Back in the 1990s, I was involved in the launch of a new publication, and I attended a workshop in New York to be sure we were crossing our t’s and dotting our i’s. One of our teachers explained that we would need to decide first off if we were going to publish a magazine with “edge” (such as The Nation or National Review), or one that avoided provocative opinions on hot issues (such as Saturday Evening Post or Martha Stewart Living).
Of course, most publications offer mixed fare, but it’s useful to distinguish those which strive always to be amiable to the exclusion of conscious affronts to the general reader’s sensitivities, and those quite willing to sacrifice gentility (though not civility, one hopes) in the cause of truth.
We decided we would not shrink from applying edge to our pages, and it occurred to us that our reference point, the Bible was a book with considerable edge. While Scripture is full of comforting and gracious passages—regarding the Lord’s shepherding in Psalm 23; regarding the rest promised for those who labor and are “heavy laden” (Matthew 11:28); regarding “living water” in John 4; regarding the glories of heaven in Revelation 22—it also has great cutting power.
Indeed, the Bible speaks of itself in these terms. Hebrews 4:12 says that “the word of God is living and active, sharper than any two-edged sword, piercing to the division of soul and of spirit, of joints and of marrow, and discerning the thoughts and intentions of the heart.” And, as Jesus said in Matthew 10:34, “Do not think that I have come to bring peace to the earth. I have not come to bring peace, but a sword.”
In his memoir, Thirty-Nine Years of Short-Term Memory Loss, former Saturday Night Live regular, Tom Davis of Franken and Davis, chronicled a life of prodigious drug consumption. Not surprisingly, he befriended drug guru Timothy Leary. He recounted their times together, including a phone conversation where Leary asked him what books he was reading. When Davis said he was trying to read the Bible from cover to cover, Leary exclaimed, “Oh no—there goes another one.”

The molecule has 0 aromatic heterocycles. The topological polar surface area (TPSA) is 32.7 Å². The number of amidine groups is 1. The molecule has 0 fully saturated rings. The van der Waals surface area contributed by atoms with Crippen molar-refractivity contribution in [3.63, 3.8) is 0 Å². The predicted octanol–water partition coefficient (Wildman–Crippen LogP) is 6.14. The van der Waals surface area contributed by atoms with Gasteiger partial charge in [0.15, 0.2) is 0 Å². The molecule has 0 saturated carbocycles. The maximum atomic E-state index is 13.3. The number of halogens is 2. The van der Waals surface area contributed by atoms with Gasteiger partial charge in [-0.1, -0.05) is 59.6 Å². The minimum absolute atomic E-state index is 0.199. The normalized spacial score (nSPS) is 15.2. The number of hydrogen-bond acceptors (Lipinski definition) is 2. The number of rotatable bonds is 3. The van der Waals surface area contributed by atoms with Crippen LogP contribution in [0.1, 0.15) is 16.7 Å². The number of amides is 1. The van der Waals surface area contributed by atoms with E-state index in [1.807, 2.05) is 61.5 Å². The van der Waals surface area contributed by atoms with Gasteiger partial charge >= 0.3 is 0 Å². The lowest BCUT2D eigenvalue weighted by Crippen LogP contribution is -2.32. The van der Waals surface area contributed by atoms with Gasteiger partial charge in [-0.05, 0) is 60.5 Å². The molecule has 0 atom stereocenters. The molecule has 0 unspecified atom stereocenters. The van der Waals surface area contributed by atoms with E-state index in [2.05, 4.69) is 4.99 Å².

Davis urged him to relax: “You don’t have to worry about me. Maybe you’ll feel better if I read you something really good that I just found in it.” With Leary’s okay, he pressed on, reading 1 Timothy 1:9-11 in the old King James. It declared that the law was “not made for the righteous man.” Rather, it was made for “the ungodly and for the sinners, for the unholy and profane, for murderers of fathers and murderers of mothers, for manslayers. For whoremongers, for them that defile themselves with mankind, for menstealers, for liars, for perjured persons . . .”
Laughing, Leary exclaimed, “Whoa! That was wonderful! Thank you for that.” Being two very laid-back fellows, they rolled their eyes at the “over the top” language, but they had to recognize that this was a book that didn’t fool around. It had edge. (And one suspects there was a touch of nervousness in their laughter.)
Though modern translations speak of the “sexually immoral” rather than the “whoremongers,” and the expression “slave traders” is less weird to the modern ear than “menstealers,” there’s no diluting the force of those verses. In fact, the newer versions can be more provocative, as when “them that defile themselves with mankind” are shown to be “men who practice homosexuality.”
The message to the church should be plain. While the Bible is a boundless source of blessing and encouragement, it is also a book whose words can sting and divide, and efforts to disguise this truth should embarrass those who presume to be ministers of the Word.
 Tom Davis, Thirty-Nine Years of Short-Term Memory Loss (New York: Grove, 2009), 189-191.